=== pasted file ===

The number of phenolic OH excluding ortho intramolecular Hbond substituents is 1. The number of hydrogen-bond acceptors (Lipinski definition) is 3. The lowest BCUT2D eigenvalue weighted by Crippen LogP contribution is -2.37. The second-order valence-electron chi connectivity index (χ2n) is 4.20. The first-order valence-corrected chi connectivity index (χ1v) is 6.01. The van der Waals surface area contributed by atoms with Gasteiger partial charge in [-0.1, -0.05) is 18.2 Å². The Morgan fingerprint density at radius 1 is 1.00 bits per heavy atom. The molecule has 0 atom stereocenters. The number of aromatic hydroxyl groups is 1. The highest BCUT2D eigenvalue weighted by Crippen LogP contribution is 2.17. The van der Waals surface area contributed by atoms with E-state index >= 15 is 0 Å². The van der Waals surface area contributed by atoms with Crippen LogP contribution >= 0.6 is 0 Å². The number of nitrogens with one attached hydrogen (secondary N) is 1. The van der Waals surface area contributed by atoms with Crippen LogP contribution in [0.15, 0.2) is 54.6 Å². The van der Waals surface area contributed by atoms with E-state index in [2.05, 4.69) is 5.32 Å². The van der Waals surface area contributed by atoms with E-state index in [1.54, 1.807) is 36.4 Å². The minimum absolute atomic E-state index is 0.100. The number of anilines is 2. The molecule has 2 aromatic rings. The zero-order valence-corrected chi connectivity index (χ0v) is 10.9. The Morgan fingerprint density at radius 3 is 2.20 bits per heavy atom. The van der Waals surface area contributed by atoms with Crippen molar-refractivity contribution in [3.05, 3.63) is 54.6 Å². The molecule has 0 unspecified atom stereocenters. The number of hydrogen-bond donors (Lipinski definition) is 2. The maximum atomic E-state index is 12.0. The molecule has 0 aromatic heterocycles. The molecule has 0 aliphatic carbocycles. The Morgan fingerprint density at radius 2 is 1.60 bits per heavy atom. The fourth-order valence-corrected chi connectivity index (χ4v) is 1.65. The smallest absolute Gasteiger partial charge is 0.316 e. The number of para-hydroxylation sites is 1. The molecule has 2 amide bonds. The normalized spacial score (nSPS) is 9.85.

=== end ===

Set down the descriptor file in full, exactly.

The number of phenolic OH excluding ortho intramolecular Hbond substituents is 1. The number of hydrogen-bond acceptors (Lipinski definition) is 3. The lowest BCUT2D eigenvalue weighted by Crippen LogP contribution is -2.37. The second-order valence-electron chi connectivity index (χ2n) is 4.20. The first-order valence-corrected chi connectivity index (χ1v) is 6.01. The van der Waals surface area contributed by atoms with Gasteiger partial charge in [-0.1, -0.05) is 18.2 Å². The Morgan fingerprint density at radius 1 is 1.00 bits per heavy atom. The molecule has 0 atom stereocenters. The number of aromatic hydroxyl groups is 1. The highest BCUT2D eigenvalue weighted by Crippen LogP contribution is 2.17. The van der Waals surface area contributed by atoms with E-state index >= 15 is 0 Å². The van der Waals surface area contributed by atoms with Crippen LogP contribution >= 0.6 is 0 Å². The number of nitrogens with one attached hydrogen (secondary N) is 1. The van der Waals surface area contributed by atoms with Crippen LogP contribution in [0.15, 0.2) is 54.6 Å². The van der Waals surface area contributed by atoms with E-state index in [2.05, 4.69) is 5.32 Å². The van der Waals surface area contributed by atoms with E-state index in [1.54, 1.807) is 36.4 Å². The minimum absolute atomic E-state index is 0.100. The number of anilines is 2. The molecule has 2 aromatic rings. The zero-order valence-corrected chi connectivity index (χ0v) is 10.9. The Morgan fingerprint density at radius 3 is 2.20 bits per heavy atom. The van der Waals surface area contributed by atoms with Crippen molar-refractivity contribution in [3.05, 3.63) is 54.6 Å². The molecule has 0 unspecified atom stereocenters. The number of hydrogen-bond donors (Lipinski definition) is 2. The maximum atomic E-state index is 12.0. The molecule has 0 aromatic heterocycles. The molecule has 0 aliphatic carbocycles. The Morgan fingerprint density at radius 2 is 1.60 bits per heavy atom. The fourth-order valence-corrected chi connectivity index (χ4v) is 1.65. The smallest absolute Gasteiger partial charge is 0.316 e. The number of para-hydroxylation sites is 1. The molecule has 2 amide bonds. The normalized spacial score (nSPS) is 9.85.